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Four One Act Plays


April 29 – May 1, 2011



Alarms  And Leavings   By; Michael Frayn

Set in the well-to-do London home  of John and Jocasta in 1998.

Nicholas ………… Eduardo Aranda

John ………… Skylar Denman

Jocasta ………… Madeline Powell

Nancy …… Ali Garza

Petra …… Raven Vallejo

Shirley Valentine  By; Willy Russell

Set in a modest London home in 1988.

Shirley Valentine… Becca Cloud 

Sure Thing  By; David Ives

Set in a quiet New York Café.

Bill… Ray Stump*

Betty… Kayla Peterson*




The Bald Soprano By; Eugene Ionesco

Set in the modest Smith home in the suburbs of London.

 Mr. Smith ………… River Denman

Mrs. Smith ………… Ashley Smith

Mr. Martin ………… Duffy Coyle

Mrs. Martin ………… Amber Driscoll*

Mary ………… Dianna Torres

The Fire Chief ………… Joey Jacobs


Alarms and Leavings, by Michael Frayn:

This short play includes two scenes with plots involving the same two couples. In the first, four yuppie friends - speaking in the clipped, distracted manner of the terminally busy - endure a dinner party from hell as a household's gadgets revolt. Amid beepings and whinings, an answering machine sends an important call ricocheting around the house's phone extensions and Lawrence loses a finger to a high-tech bottle-opener.  The second vignette shows the couples at the end of this frenetic evening.  As the visiting couple attempts to leave, small conversations and bits of news show just how hard at can be for friends to actually say goodbye and end an evening out.

                                                                                                 (Plot summary adapted from whatsonstage.com)  

Shirley Valentine, by Willy Russell:

Wondering what has happened to herself, now feeling stagnant and in a rut, Shirley Valentine finds herself regularly talking to the wall while preparing her husband's chips and egg. When her best friend wins a trip-for-two to Greece, she packs her bags, leaves a note on the kitchen table, and heads for a fortnight of rest and relaxation. What she finds is romance and a new awareness of who she is and what her existence can be with just a little effort on her part.

                                                             (Plot summary from Wikipedia)

Sure Thing, by Dvid Ives:

Sure Thing is a short comic play by David Ives featuring a chance meeting of two characters, Betty and Bill, whose conversation is continually reset by the use of a ringing bell, starting over when one of them responds negatively to the other.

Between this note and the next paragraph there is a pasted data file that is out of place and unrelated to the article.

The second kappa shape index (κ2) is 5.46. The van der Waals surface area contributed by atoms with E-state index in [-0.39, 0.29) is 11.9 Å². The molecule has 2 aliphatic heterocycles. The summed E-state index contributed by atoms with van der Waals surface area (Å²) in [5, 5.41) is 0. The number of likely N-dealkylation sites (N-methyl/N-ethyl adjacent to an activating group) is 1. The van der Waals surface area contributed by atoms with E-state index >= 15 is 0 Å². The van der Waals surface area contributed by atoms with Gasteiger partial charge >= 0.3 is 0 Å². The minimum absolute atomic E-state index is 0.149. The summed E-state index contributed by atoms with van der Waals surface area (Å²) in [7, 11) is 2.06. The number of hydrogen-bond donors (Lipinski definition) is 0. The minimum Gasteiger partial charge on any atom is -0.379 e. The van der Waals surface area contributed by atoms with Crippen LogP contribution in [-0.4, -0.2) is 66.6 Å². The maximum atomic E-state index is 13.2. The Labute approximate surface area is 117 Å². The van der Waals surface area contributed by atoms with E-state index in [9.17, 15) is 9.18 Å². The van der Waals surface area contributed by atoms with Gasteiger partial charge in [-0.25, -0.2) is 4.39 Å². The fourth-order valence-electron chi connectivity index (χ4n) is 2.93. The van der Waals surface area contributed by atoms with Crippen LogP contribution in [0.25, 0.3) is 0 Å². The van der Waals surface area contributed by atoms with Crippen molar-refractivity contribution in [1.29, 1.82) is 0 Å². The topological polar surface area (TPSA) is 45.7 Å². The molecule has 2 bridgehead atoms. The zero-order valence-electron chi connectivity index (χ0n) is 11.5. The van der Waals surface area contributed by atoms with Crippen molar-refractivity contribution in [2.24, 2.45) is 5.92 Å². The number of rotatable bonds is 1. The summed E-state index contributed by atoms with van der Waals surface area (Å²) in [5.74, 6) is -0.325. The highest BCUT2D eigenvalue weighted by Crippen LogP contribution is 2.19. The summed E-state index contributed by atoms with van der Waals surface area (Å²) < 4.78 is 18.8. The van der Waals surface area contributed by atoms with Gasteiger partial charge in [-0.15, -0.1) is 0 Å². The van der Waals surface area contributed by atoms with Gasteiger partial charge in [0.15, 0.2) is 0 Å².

The play begins with Bill approaching Betty in a café, asking "Is this chair taken?" To which she replies “Yes.” The bell rings and Bill repeats his question to which Betty says, “No, but I'm expecting somebody in a minute.” The bells rings again, and Bill poses his question again. This process continues until Bill is finally allowed to take a seat. The bell acts as a buffer against all topics of conversation that are potentially negative to building their relationship, allowing them to try another line. By the end of the play, their initial differences in opinion (i.e. literature, movie tastes, romance) have reversed to become perfect companions. Both of them finally agree to fall in love and cherish the other forever.

                                                                                                                        (Plot summary from Wikipedia)

The Bald Soprano, by Eugène Ionesco:
The Smiths are a traditional couple from London who have invited another couple, the Martins, over for a visit. They are joined later by the Smiths' maid, Mary, and the local fire chief, who is also Mary's lover. The two families engage in meaningless banter, telling stories and relating nonsensical poems. At one point, Mrs. Martin converses with her husband as if he were a stranger she just met. As the fire chief turns to leave, he mentions "the bald soprano" in passing, which has a very unsettling effect on the others. Mrs. Smith replies that "she always wears her hair in the same style." After the Fire Chief's exit, the play devolves into a series of complete non-sequiturs, with no resemblance to normal conversation. It ends with the two couples shouting in unison "It's not that way. It's over here!," right before a blackout occurs. When the lights come back on, the scene starts from the beginning with the Martins reciting the Smiths' lines from the beginning of the play for a while before the curtain closes.
                                                                            (Plot summary from Wikipedia)

Cliff Schwartz,
Sep 21, 2011, 7:23 AM